Salt of Summit County |

Salt of Summit County


The Salt of Summit County series has profiled people with jobs not anybody could do (or would want to), but that everyone appreciates. A ski race volunteer is, by definition, not a job.

But the work these volunteers do on the slopes of Park City Mountain Resort allows the skiing youth in this community to have experiences they wouldn’t otherwise be able to enjoy.

And, Karen Korfanta points out, the resort does reward volunteers with a ski pass, so technically, she considers them employees.

Korfanta is the manager of the PCMR race department. The resort hosts a ski race nearly every weekend during the winter. A ski pass really isn’t motivation enough to dedicate 10 to 20 days a year standing in the cold for eight hours timing racers. Most caught the "racing bug" after volunteering for the 2002 Winter Olympic Games, or are parents of children in the races or members of the Park City Ski Team.

Each race needs about 15 to 20 positions filled.

"We couldn’t hire that many people. Economically it wouldn’t make sense. That’s how this started. I’ve been here 20 years and have always had volunteers," she said.

June Brazerol is one of them.

She has two children who participate in the races, and have since they were only five, she said. Her job is to make everything perfect for the kids so they feel comfortable, confident and have an enjoyable experience.

Being a race volunteer is rarely a comfortable job, and can be downright un-enjoyable. But she sees a larger purpose in it.

"It can get really cold," she said.

During the youth ski league races it’s difficult to come down off the slope. Some responsibilities make it impossible to take restroom breaks during the day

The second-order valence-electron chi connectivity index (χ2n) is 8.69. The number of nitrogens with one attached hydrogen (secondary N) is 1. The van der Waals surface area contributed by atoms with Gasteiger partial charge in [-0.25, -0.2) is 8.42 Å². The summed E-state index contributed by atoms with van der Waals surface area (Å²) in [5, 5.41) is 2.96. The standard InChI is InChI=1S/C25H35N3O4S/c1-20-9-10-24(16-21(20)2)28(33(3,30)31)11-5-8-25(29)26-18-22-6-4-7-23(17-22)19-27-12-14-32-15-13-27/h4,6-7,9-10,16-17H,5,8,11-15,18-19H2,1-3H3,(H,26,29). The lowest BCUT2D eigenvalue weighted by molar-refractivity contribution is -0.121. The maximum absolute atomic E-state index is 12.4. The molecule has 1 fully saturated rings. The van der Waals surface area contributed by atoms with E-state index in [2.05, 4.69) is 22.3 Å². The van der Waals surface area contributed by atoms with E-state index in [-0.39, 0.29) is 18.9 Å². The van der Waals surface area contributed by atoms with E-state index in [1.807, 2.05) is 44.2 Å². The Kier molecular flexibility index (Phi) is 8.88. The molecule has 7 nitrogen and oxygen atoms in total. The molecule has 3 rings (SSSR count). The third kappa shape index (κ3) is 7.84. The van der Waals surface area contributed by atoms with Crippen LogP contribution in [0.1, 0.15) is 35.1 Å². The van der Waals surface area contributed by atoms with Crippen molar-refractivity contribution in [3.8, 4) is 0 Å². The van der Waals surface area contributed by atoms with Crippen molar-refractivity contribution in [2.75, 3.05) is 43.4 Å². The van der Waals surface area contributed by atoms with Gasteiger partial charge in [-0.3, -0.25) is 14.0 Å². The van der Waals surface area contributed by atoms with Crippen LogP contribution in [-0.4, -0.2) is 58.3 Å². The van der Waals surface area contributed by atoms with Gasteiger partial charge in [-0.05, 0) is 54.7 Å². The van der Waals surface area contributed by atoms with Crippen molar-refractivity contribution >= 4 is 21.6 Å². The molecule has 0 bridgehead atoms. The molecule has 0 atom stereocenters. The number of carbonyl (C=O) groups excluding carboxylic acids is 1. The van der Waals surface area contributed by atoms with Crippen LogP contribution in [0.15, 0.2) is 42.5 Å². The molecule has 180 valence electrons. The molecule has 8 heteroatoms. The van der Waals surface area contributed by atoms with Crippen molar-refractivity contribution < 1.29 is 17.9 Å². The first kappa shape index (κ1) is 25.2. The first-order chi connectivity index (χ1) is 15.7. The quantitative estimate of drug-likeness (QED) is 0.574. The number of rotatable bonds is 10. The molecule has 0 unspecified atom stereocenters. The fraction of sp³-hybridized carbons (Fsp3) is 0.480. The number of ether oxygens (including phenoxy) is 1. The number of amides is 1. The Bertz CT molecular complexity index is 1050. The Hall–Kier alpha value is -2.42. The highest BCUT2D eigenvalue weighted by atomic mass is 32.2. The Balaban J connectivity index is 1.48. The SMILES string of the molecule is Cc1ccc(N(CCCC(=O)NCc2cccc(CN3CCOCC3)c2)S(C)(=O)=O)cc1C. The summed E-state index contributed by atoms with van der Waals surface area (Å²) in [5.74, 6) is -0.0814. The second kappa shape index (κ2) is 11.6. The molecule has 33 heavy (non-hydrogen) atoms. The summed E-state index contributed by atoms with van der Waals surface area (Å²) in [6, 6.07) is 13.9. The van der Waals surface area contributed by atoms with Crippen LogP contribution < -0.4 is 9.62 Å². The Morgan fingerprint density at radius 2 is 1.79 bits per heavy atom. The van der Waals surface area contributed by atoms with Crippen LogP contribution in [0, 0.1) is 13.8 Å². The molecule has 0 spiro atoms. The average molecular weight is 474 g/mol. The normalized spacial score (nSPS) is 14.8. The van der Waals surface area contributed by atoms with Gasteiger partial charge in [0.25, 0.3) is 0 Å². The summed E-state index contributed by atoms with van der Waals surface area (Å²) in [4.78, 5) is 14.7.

"I just don’t drink anything because it’s easier," she said "There are races where we’re freezing, and kids are freezing. I’ve taken off my jacket and given it to a child waiting to get in the gate because they’re crying because it’s cold."

But Brazerol said she’ll do what it takes to keep the kids having fun.

"They need to leave with a good experience, that’s what it’s all about," she said.

At the last one she got laryngitis, and once worked with a temperature of 104 degrees. But participating in races changes children’s lives, she said.

"It gives them confidence they can do anything with their life. They know that because they could do this, they can do anything," she said.

Participating in sports helps keep kids out of trouble, not just because practices occupy their time, but because it helps them realize their self-worth, she said.

She’s volunteered during storms with ice balls pelting her face. Sleet and rain have soaked her gloves, but she said she has to stay cheerful and be the force that keeps the kids going.

"Otherwise they’d say, ‘Oh well, too bad, it’s bad weather.’ We’ve got to get them jacked up and excited and they learn to love the sport," she said. "This is for our future, seriously. If we can help out the youth, why not?"

Gary Hecox said he’s showed up on mornings that were 20 below zero and wished he could go home, but there were 100 to 250 children relying on him to do his job.

Without the right number and kind of officials, races can’t happen.

He said one of the toughest parts of volunteering is standing still in poorly insulated ski boots. There’s little one can do to keep feet warm in those conditions.

"But you can be up there freezing to death, all you want is to be done, and to have a kid come up and thank you for volunteering, that’s just super," he said.

His favorite part of the job is seeing the grade-school-aged racers. Just getting around the flags is sometimes the most they can do.

"But they have great enthusiasm for racing even though they don’t know what they’re doing. It’s just super," he said. "The little ones are so enthusiastic."

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